Manchester United's grip on the Premier League trophy tightened significantly on Sunday as Sir Alex Ferguson's side put Chelsea to the sword in front of a jubilant Old Trafford. Nemanja Vidic's header on the stroke of half-time was followed by second-half goals for Wayne Rooney and Dimitar Berbatov as the champions ran out 3-0 winners in what had been billed as one of the season's pivotal encounters.
It was a performance which suggested that Liverpool boss Rafael Benitez may come to deeply regret his claim that United had been unsettled by the resilience of his side's challenge, particularly when it is set against the disjointed display that Benitez's men produced in Saturday's goalless draw at Stoke.
In terms of territory and possession, Chelsea's best spell was the opening half-hour, a period in which referee Howard Webb brandished four yellow cards yet was surprisingly lacking in intensity. It was United however who generated the first real chance of the match courtesy of the positive running of Patrice Evra. Collecting the ball deep in his own half, the French left back surged forward before finding Rooney on the edge of the box.
The England forward's flick found Berbatov and the cutest of sidesteps left Ricardo Carvalho sprawling but, with only Petr Cech to beat, the Bulgarian scuffed his shot and the Chelsea goalkeeper was able to make a comfortable save. With Didier Drogba cutting a lonely figure up front, the best Chelsea had mustered by that stage were a couple of free-kicks on the edge of United's area, neither of which troubled Edwin van der Sar.
Ashley Cole's domination of Cristiano Ronaldo in their personal battle helped to ensure United were equally uninspired until the approach of half-time finally prompted them into the phase of sustained pressure that was to yield their opening goal.
It began with Park Ji-Sung forcing John Terry into last-ditch block. The ensuing corner resulted in United appealing furiously for a penalty as Darren Fletcher's mishit shot appeared to strike Terry's outstretched arm just inside the box.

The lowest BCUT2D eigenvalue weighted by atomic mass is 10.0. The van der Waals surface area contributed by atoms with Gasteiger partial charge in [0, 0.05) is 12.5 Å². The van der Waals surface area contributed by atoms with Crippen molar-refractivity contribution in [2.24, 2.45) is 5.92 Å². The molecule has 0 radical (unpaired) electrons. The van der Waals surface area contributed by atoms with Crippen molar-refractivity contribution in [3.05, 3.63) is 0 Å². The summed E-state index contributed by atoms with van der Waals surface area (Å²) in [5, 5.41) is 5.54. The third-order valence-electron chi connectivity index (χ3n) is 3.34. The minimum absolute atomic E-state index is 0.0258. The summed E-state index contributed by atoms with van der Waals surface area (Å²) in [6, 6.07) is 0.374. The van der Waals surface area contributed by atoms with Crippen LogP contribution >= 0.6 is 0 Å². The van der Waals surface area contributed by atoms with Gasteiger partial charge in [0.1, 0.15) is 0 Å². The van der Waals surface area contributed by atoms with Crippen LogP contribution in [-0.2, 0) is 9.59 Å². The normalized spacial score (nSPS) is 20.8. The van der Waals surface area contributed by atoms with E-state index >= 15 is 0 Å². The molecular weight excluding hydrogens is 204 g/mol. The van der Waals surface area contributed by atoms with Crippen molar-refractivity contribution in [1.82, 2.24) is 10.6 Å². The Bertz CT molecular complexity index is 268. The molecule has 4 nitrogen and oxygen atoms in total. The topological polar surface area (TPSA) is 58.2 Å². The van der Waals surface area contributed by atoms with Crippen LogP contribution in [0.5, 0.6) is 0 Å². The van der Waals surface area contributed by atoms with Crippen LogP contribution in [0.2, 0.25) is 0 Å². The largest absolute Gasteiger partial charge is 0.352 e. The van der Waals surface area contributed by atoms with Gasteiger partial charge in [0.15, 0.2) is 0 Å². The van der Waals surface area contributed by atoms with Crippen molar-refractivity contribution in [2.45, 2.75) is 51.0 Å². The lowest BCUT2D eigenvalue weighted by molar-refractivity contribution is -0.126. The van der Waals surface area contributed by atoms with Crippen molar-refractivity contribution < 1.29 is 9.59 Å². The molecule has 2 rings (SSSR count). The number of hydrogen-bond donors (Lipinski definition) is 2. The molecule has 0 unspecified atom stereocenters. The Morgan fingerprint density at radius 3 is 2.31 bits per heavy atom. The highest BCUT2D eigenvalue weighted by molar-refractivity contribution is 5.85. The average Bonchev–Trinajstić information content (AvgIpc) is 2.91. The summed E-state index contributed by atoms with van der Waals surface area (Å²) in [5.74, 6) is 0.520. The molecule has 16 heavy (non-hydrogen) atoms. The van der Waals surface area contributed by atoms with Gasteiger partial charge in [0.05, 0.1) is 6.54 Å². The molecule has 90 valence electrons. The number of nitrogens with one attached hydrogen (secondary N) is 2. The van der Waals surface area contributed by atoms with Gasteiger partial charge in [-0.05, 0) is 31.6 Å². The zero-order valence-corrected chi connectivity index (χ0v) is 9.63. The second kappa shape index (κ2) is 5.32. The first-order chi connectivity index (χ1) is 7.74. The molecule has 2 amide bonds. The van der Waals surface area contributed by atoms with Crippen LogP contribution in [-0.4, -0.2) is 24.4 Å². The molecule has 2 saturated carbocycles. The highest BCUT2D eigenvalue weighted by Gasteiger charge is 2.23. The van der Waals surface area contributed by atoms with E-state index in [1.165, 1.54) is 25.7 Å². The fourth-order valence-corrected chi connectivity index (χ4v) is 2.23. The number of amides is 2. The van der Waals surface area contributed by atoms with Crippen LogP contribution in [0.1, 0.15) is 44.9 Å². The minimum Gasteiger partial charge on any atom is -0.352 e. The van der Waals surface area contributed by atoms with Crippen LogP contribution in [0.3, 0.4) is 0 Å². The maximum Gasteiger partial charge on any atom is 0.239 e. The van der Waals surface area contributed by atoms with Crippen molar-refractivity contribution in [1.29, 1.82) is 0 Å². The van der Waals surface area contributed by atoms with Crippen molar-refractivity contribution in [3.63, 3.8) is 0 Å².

There followed another corner, to which United applied what appeared to be a cleverly conceived training ground ploy with Rooney tapping the ball off the corner before walking away as if he had decided to leave it for someone else.
Chelsea's defence bought the bluff and switched off, allowing Ryan Giggs to pick up the ball and send in a chip that Cristiano Ronaldo headed in at the near post, only for the linesman to flag -- mistakenly -- that the corner had not been taken legitimately.
It was an incident with almost limitless potential for debate but its impact was neutralised when United scored from the retaken corner. This time, Giggs sent the dead ball into the area, Berbatov flicked-on and Vidic's diving header squeezed past Cech at his back post.
Scolari's response was to withdraw Deco at the interval and send on Nicolas Anelka in a bid to relieve Drogba from his lonely isolation in attack. Briefly it appeared as if the Frenchman's pace and physical presence might unsettle a United back four in which Jonny Evans had performed with impressive maturity in the absence of Rio Ferdinand, whose anticipated return from a back injury had failed to materialise.
Instead it was to be United who applied the killer blow, just after an hour had elapsed. Once again, Evra, revelling in his return from a four-match suspension imposed following his bust-up with a groundsman after the 1-1 draw between the two sides at Stamford Bridge earlier in the season, played a central role.
Released by Ronaldo's backheel, the Frenchman whipped in a dipping cross that both Terry and Ashley Cole might have cleared before Rooney prodded it past Cech from close range. With Chelsea demoralised, Berbatov was able to add a third in the closing minutes, drifting between Michael Ballack and Terry to prod home Ronaldo's low cross from the left of the box.
Wigan leave it late
In the day's earlier game, Maynor Figueroa's stoppage-time header secured Wigan Athletic's 1-0 win over Tottenham Hotspur at the JJB Stadium as they strengthened their grip on seventh place in the Premier League.
Defeat was cruel on Spurs, who had to play the closing stages with goalkeeper Heurelho Gomes unable to move freely because of a leg injury after using all their substitutes, and left the visitors in the bottom three.
It looked as if the Londoners, with Jermain Defoe making his second debut for the club after re-joining Spurs from Portsmouth, would salvage a draw. But with Gomes rooted to his line, unmarked Honduran left-back Figueroa headed in powerfully from a Ryan Taylor corner in the 91st minute to score his first goal for north-west side Wigan.
This win meant Wigan had taken 18 points out of a possible 21 from their last seven league matches. Spurs had the better of what chances there were in a goalless first-half although it was Wigan who finished the opening period the stronger and Gomes had to smother a close-range effort from Emile Heskey in the 39th minute.
Tottenham with Ledley King in a re-shaped defence looked to be seeing out a lively second-half where referee Andre Marriner booked several Wigan players. But Steve Bruce's men had the last laugh over Harry Redknapp's team when the Spurs defence failed to pick-up Figueroa.